§ 4. That the person said to be cut off, is the promised Messiah, will appear, 1. From the titles given to him. He is called Messiah. This name was well known among the Jews, and that in the time of Jesus Christ, as belonging to that great person spoken of by all the prophets; it is used from 60 to 70 times in the Targums. Now, if this prediction does not belong to him, it will be hard to find another place where it is absolutely, and by way of eminency, given unto him; and as we find the Jews were acquainted with that name, John, 1: 47; 4: 25, they must have learned it from

some of the prophecies, and it can hardly be conceived from whence, unless from that now before us. The next title is Nagid, a prince; by the same name Messiah is called, Isa. 55: 4, "Behold, I have given him for a prince and a commander to the people;" this passage is applied to the Messiah in Targum Jonathan. Again, he is called "the Most Holy," "to anoint the Most Holy." This cannot mean the temple, for it is the unanimous belief of our Rabbins that the holy oil was one of the five things wanting in the second temple. It is therefore applied by most of our Jewish writers to the Messiah. Ab. Ezra in loco. Moses Gerundensis in loco. Abarbanel in Wagenseil. Mantissa de LXX. Hedemad. Dan. p. 64.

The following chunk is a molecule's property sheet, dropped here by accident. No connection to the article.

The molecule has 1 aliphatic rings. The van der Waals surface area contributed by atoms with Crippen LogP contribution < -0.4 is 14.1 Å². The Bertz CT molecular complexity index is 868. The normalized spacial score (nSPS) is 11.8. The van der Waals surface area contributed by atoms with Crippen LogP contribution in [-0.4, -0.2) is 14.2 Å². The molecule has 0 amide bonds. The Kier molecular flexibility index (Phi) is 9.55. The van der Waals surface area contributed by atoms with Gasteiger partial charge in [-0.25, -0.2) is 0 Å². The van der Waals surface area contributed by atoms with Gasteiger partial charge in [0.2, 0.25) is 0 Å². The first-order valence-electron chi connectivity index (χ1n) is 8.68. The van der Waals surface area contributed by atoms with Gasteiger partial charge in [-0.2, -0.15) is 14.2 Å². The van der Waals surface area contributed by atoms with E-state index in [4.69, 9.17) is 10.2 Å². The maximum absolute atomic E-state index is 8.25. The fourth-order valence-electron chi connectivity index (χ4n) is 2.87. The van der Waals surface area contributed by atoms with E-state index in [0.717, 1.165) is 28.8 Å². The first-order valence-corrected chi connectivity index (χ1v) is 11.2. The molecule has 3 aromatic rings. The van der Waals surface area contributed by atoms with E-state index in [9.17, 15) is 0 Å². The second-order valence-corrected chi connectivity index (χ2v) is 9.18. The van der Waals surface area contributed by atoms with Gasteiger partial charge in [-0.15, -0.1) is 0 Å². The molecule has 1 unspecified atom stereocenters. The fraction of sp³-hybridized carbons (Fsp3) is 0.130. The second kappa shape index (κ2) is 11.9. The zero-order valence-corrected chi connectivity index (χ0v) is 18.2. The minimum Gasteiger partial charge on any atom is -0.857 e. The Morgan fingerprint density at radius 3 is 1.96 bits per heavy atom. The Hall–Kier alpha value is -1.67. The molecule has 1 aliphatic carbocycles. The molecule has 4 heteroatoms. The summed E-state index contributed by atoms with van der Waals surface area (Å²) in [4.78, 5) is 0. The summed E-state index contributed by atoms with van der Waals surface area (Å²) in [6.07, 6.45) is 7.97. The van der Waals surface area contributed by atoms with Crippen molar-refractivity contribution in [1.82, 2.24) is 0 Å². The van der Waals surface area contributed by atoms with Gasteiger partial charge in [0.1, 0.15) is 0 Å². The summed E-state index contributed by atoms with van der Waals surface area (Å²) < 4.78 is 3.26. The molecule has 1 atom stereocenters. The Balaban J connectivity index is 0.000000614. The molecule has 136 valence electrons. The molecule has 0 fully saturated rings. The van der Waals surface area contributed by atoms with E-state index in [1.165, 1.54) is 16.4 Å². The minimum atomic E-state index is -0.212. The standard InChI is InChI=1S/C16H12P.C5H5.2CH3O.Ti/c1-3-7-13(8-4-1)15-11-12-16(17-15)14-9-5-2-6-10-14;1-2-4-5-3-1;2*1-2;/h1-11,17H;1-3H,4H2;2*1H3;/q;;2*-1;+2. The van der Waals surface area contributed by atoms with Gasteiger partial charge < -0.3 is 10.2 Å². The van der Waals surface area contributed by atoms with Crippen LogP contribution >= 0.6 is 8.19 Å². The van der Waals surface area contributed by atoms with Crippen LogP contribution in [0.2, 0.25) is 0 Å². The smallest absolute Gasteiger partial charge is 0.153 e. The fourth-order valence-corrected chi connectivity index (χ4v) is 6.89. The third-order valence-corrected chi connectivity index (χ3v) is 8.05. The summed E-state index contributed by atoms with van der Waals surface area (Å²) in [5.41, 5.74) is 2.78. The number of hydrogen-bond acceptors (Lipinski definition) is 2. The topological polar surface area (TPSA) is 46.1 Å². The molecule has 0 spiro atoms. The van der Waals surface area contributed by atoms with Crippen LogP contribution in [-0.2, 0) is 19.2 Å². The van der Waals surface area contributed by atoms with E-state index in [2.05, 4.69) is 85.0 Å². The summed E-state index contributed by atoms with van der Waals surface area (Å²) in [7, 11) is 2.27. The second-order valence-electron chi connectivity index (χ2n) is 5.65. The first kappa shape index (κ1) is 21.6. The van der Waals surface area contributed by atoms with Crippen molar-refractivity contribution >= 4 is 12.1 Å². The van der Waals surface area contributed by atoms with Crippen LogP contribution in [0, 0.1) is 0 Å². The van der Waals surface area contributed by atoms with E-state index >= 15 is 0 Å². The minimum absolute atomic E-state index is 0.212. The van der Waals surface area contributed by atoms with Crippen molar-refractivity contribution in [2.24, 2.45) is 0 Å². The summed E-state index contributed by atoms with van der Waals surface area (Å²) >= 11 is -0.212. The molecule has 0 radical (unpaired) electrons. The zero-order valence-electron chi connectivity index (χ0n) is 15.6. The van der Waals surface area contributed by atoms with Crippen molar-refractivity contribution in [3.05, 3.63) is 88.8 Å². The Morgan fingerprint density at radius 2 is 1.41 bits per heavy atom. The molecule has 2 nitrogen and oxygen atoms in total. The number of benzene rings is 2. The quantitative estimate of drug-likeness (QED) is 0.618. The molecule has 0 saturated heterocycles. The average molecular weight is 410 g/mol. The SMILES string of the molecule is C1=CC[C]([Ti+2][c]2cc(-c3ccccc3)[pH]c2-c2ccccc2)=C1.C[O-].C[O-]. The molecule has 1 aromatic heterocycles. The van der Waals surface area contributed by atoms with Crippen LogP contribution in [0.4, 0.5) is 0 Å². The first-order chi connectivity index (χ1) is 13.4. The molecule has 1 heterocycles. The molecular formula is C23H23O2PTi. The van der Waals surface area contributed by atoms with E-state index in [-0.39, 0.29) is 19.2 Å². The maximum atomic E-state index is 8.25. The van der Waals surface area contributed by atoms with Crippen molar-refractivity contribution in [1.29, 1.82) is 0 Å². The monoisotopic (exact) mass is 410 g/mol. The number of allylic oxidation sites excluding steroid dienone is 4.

2. It appears also from the testimony of our ancient Rabbins, that the Messiah is the person spoken of in this prediction. Abarbanel says, "to anoint the Most Holy is to be explained of the Messiah our Righteousness; for as the children of Israel, in general, are called holy, as it is said, 'ye shall be holy,' again, 'Israel is holy unto the Lord;' therefore the Messiah, who is to be more holy than all Israel, is called the Most Holy.'" Myanai Hyshua. fol. 64, c. 1, 2. R. Nachmun, in loco, saith, "the Most Holy is the Messiah, for he is more holy than the children of David." R. Azaria in meor enayin P. 3, ch. 43, saith, "To seal vision and prophecy, and to bring in Messiah our Righteousness." Maimonides also acknowledges that the period of time revealed to Daniel by Gabriel, relates to the Messiah; but that the Rabbins of blessed memory have said, "let the bones of him rot who attempts to compute the end;" and the reason they assigned, is, that because the common people, finding the end is come, i. e. the time specified is elapsed, might be led into an error to think that the Messiah has come already. Iggereth Hatteman fol. 125. c. 4.

$5. 3. It is still more evident that the person spoken of, in the prediction before us, is the Messiah, from the work ascribed to him. The different parts of the Messiah's work